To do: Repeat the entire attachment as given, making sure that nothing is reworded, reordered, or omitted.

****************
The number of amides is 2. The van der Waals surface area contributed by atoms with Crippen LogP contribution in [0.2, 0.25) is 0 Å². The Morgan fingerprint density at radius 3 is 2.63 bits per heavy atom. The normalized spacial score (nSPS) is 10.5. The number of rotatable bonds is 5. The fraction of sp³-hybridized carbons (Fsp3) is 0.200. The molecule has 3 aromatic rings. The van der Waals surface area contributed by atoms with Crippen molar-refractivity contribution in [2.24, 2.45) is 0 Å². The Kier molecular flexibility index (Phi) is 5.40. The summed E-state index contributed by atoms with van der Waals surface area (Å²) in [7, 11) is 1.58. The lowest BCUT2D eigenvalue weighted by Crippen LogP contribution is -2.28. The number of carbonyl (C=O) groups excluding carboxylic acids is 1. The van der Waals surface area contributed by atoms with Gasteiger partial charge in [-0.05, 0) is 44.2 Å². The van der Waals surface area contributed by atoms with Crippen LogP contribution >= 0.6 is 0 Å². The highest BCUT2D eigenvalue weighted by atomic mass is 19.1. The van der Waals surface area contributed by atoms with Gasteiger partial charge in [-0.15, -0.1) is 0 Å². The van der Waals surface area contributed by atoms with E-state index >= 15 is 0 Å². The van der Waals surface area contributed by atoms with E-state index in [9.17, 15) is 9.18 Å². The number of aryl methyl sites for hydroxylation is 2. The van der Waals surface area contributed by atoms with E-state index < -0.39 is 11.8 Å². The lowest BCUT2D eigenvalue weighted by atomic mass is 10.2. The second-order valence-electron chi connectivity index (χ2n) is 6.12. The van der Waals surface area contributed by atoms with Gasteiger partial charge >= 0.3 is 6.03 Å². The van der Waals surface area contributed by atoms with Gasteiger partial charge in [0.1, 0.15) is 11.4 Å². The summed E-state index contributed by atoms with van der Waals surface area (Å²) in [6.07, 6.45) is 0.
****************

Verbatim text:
The number of amides is 2. The van der Waals surface area contributed by atoms with Crippen LogP contribution in [0.2, 0.25) is 0 Å². The Morgan fingerprint density at radius 3 is 2.63 bits per heavy atom. The normalized spacial score (nSPS) is 10.5. The number of rotatable bonds is 5. The fraction of sp³-hybridized carbons (Fsp3) is 0.200. The molecule has 3 aromatic rings. The van der Waals surface area contributed by atoms with Crippen molar-refractivity contribution in [2.24, 2.45) is 0 Å². The Kier molecular flexibility index (Phi) is 5.40. The summed E-state index contributed by atoms with van der Waals surface area (Å²) in [7, 11) is 1.58. The lowest BCUT2D eigenvalue weighted by Crippen LogP contribution is -2.28. The number of carbonyl (C=O) groups excluding carboxylic acids is 1. The van der Waals surface area contributed by atoms with Gasteiger partial charge in [-0.05, 0) is 44.2 Å². The van der Waals surface area contributed by atoms with Crippen LogP contribution >= 0.6 is 0 Å². The highest BCUT2D eigenvalue weighted by atomic mass is 19.1. The van der Waals surface area contributed by atoms with Gasteiger partial charge in [-0.15, -0.1) is 0 Å². The van der Waals surface area contributed by atoms with E-state index >= 15 is 0 Å². The van der Waals surface area contributed by atoms with E-state index in [9.17, 15) is 9.18 Å². The number of aryl methyl sites for hydroxylation is 2. The van der Waals surface area contributed by atoms with E-state index < -0.39 is 11.8 Å². The lowest BCUT2D eigenvalue weighted by atomic mass is 10.2. The second-order valence-electron chi connectivity index (χ2n) is 6.12. The van der Waals surface area contributed by atoms with Gasteiger partial charge >= 0.3 is 6.03 Å². The van der Waals surface area contributed by atoms with Gasteiger partial charge in [0.1, 0.15) is 11.4 Å². The summed E-state index contributed by atoms with van der Waals surface area (Å²) in [6.07, 6.45) is 0.